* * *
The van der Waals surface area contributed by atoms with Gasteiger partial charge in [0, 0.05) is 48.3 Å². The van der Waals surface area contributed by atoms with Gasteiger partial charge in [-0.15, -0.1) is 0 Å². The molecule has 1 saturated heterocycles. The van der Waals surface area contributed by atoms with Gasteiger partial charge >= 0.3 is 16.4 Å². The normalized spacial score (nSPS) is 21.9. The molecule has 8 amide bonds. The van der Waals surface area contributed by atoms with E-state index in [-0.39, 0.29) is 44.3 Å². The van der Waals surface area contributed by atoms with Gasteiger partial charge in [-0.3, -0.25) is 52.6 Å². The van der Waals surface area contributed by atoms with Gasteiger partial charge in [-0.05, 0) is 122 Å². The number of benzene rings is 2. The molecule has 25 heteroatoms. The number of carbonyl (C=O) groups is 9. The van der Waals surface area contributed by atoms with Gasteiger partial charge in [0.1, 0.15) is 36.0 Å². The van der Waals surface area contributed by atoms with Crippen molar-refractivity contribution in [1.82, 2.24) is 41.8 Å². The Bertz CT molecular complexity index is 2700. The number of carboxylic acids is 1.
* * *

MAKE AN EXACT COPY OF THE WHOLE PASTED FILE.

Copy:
The van der Waals surface area contributed by atoms with Gasteiger partial charge in [0, 0.05) is 48.3 Å². The van der Waals surface area contributed by atoms with Gasteiger partial charge in [-0.15, -0.1) is 0 Å². The molecule has 1 saturated heterocycles. The van der Waals surface area contributed by atoms with Gasteiger partial charge >= 0.3 is 16.4 Å². The normalized spacial score (nSPS) is 21.9. The molecule has 8 amide bonds. The van der Waals surface area contributed by atoms with E-state index in [-0.39, 0.29) is 44.3 Å². The van der Waals surface area contributed by atoms with Gasteiger partial charge in [-0.3, -0.25) is 52.6 Å². The van der Waals surface area contributed by atoms with Gasteiger partial charge in [-0.05, 0) is 122 Å². The number of benzene rings is 2. The molecule has 25 heteroatoms. The number of carbonyl (C=O) groups is 9. The van der Waals surface area contributed by atoms with Gasteiger partial charge in [0.1, 0.15) is 36.0 Å². The van der Waals surface area contributed by atoms with Crippen molar-refractivity contribution in [1.82, 2.24) is 41.8 Å². The Bertz CT molecular complexity index is 2700. The number of carboxylic acids is 1.